In a groundbreaking development, engineers from Duke University have devised a system called MadRadar that has the ability to manipulate automotive radar sensors, creating false images and tricking the system into believing in nonexistent objects or altered trajectories. Led by Miroslav Pajic, the Dickinson Family Associate Professor of Electrical and Computer Engineering, and Tingjun Chen, Assistant Professor of Electrical and Computer Engineering, the researchers have demonstrated the capabilities of MadRadar, which pose a significant threat to radar security.
The technology can effectively hide the presence of an actual vehicle, create phantom cars, and even deceive the radar into thinking that a real vehicle has deviated from its path. What makes MadRadar particularly formidable is that it can execute these manipulations in real-time and without prior knowledge of the target radar’s specific settings. This makes it the most troublesome threat to radar security to date.
The team of engineers at Duke University urges car manufacturers to take immediate action to enhance the security of their radar systems in response to the vulnerabilities exposed by MadRadar. The research, currently available on the arXiv preprint server, will be published in the 2024 Network and Distributed System Security Symposium, a prestigious event taking place from February 26 to March 1 in San Diego, California.
Explaining their findings, Professor Pajic says, “Without knowing much about the targeted car’s radar system, we can make a fake vehicle appear out of nowhere or make an actual vehicle disappear in real-world experiments. We’re not building these systems to hurt anyone; we’re demonstrating the existing problems with current radar systems to show that we need to fundamentally change how we design them.”
Radar technology is widely used in modern cars equipped with assistive and autonomous driving systems for detecting moving vehicles in front of and around the car. It complements the visual and laser-based systems in detecting vehicles ahead or behind the vehicle. However, due to the wide variety of cars on the road, each with its own unique radar operating parameters, it is difficult to exploit the same vulnerabilities across different vehicles.
Traditionally, radar-spoofing systems required precise knowledge of the targeted radar’s specific parameters, such as operating frequencies and intervals. However, MadRadar offers a solution to this challenge. In their demonstration, the Duke University team successfully developed a radar-spoofing system that can accurately detect a car’s radar parameters in less than a quarter of a second. Armed with this information, the system can then transmit its own radar signals to deceive the target radar.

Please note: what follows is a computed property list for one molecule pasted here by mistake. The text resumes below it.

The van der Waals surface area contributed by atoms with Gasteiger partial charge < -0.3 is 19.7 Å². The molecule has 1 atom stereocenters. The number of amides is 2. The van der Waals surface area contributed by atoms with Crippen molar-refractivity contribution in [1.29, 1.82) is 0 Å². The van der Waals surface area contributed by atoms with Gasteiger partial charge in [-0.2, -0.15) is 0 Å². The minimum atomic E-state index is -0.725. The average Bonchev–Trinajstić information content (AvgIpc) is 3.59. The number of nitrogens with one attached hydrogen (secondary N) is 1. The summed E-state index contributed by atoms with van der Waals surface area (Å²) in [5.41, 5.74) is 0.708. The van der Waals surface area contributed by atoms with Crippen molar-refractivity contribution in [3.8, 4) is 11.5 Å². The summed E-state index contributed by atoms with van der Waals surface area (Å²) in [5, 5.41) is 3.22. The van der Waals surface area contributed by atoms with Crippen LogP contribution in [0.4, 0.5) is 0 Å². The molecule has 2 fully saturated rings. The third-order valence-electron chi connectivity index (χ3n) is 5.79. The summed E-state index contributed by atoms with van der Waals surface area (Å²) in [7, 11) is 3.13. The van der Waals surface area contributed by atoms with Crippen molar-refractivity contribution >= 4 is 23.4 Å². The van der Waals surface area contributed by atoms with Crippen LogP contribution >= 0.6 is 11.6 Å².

To further illustrate the potential risks, the researchers provided an example scenario: a driver cruising in an autonomous vehicle suddenly receives flashing lights and audible warnings indicating an impending collision. The driver looks at the dashboard screen, which displays an approaching car on a collision course. Except, when they look through the windshield, they see nothing. Confused, the driver allows the autopilot to take control, which swerves the car into a ditch. It turns out that the radar had been fooled into detecting a non-existent threat, while the actual danger was a group of hijackers approaching the immobilized vehicle.
The development of MadRadar underscores the urgent need for enhanced radar security measures in modern cars. As autonomous driving technology advances, the reliability and security of radar systems become paramount. Car manufacturers need to rethink and revamp the design of radar systems to ensure they are resistant to potential spoofing attacks. The MadRadar system serves as a wake-up call, urging the industry to prioritize cybersecurity and develop robust countermeasures against such threats.
1. Source: Coherent Market Insights, Public sources, Desk research
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